Running Roller 3.0-dev

We deployed Roller 3.0 to blogs.sun.com last week and over the weekend I deployed it on this site as well. There are still a couple of "issues" that need to be addressed before we package up Apache Roller 3.0-RC1 (incubating). If you click around the site, you may notice a couple of style and layout clitches -- I'm working on fixing those.

One of the new features of Roller 3.0 is a completely redesigned URL scheme. As a result of that my blog URL, feed URLs and permalinks have changed.

New bog URL:

New feed URLs:

Old URLs are still suppored by they're redirected (HTTP 301) to the new scheme, so those of you who subscribe to Blogging Roller won't have to unsub and resub -- your feed readers should do that for you.

For more information on Roller 3.0:

Today's links [August 25, 2006]

Lookee there...

Somebody's running the Roller 3.0 codebase in production. I think this is the first time that blogs.sun.com updated before rollerweblogger.org did.

I'm working on putting together a release candidate (RC1) today, so we can get Apache Roller 3.0 (incubating) out the door. Want to know more about Roller 3.0? There's a What's New page, the User Guide (PDF) has been updated, there's a new Template Guide (PDF) and Installation Guide changes are in the works.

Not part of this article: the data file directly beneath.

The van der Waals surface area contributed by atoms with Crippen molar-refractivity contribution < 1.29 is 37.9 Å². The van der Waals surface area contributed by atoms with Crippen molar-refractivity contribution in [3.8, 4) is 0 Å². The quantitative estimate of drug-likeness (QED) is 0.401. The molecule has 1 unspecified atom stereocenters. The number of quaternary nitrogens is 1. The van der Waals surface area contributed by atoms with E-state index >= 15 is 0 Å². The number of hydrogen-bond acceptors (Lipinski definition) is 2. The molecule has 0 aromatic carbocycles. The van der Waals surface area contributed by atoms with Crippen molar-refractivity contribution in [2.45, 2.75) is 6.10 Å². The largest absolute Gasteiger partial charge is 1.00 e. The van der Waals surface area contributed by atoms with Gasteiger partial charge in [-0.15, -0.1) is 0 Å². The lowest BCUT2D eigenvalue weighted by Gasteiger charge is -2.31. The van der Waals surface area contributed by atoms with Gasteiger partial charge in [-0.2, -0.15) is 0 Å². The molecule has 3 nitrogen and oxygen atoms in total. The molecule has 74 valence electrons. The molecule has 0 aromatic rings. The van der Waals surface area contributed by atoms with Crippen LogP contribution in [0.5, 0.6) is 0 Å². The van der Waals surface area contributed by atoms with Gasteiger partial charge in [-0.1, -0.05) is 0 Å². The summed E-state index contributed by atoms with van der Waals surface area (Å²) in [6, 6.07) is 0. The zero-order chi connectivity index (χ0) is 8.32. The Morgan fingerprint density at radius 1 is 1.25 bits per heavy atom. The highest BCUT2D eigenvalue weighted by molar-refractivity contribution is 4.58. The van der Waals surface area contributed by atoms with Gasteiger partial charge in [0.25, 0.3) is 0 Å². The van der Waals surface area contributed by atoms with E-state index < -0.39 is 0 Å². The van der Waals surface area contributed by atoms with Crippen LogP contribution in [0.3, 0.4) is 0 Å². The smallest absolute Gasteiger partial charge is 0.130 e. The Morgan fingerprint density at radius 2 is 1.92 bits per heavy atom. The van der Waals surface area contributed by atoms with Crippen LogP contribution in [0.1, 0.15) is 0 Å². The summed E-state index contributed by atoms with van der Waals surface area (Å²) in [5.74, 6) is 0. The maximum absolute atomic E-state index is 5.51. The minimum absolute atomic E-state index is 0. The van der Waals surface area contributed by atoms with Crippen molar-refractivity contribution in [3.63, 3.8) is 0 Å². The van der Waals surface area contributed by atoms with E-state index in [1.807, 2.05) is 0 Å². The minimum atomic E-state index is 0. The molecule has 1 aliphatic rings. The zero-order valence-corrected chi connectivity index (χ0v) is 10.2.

2. Grow

This is very good news for the eleven wordsters in the audience.

APP for Wordpress

This must be APP week because Elias Torres just released an implementation of the Atom protocol for the popular PHP-based Wordpress blog server. The implemenation is not quite complete, but it looks like a good start.

The Blogger Data API - APP for Blogger.com

Looks like Google is getting ready to roll out Atom Publishing Protocol (APP) support for Blogger.com. There are instructions for using the new API, a Java client and a C# client at code.google.com. I'm eager to test my APP  blog client library against Blogger.com, but I'm not sure the service is available yet because I haven't had any luck with URLs listed in the examples. Update: I've just confirmed via wget that it's online.

Tags: topic:[Atom], topic:[APP], topic:[blogger.com], topic:[Java], topic:[C#]

Mountains and the Creeper Trail

We're off on our annual weekend trip to the NC mountains and our friend's house overlooking the New River. In past years we've gone canoeing, hiking in the Grayson Highlands and picking lots of blackberries. This year we're going to bicycle down the Virginia Creeper Trail, which I've been told is 17 miles long, all downill and passes through some beautiful scenery.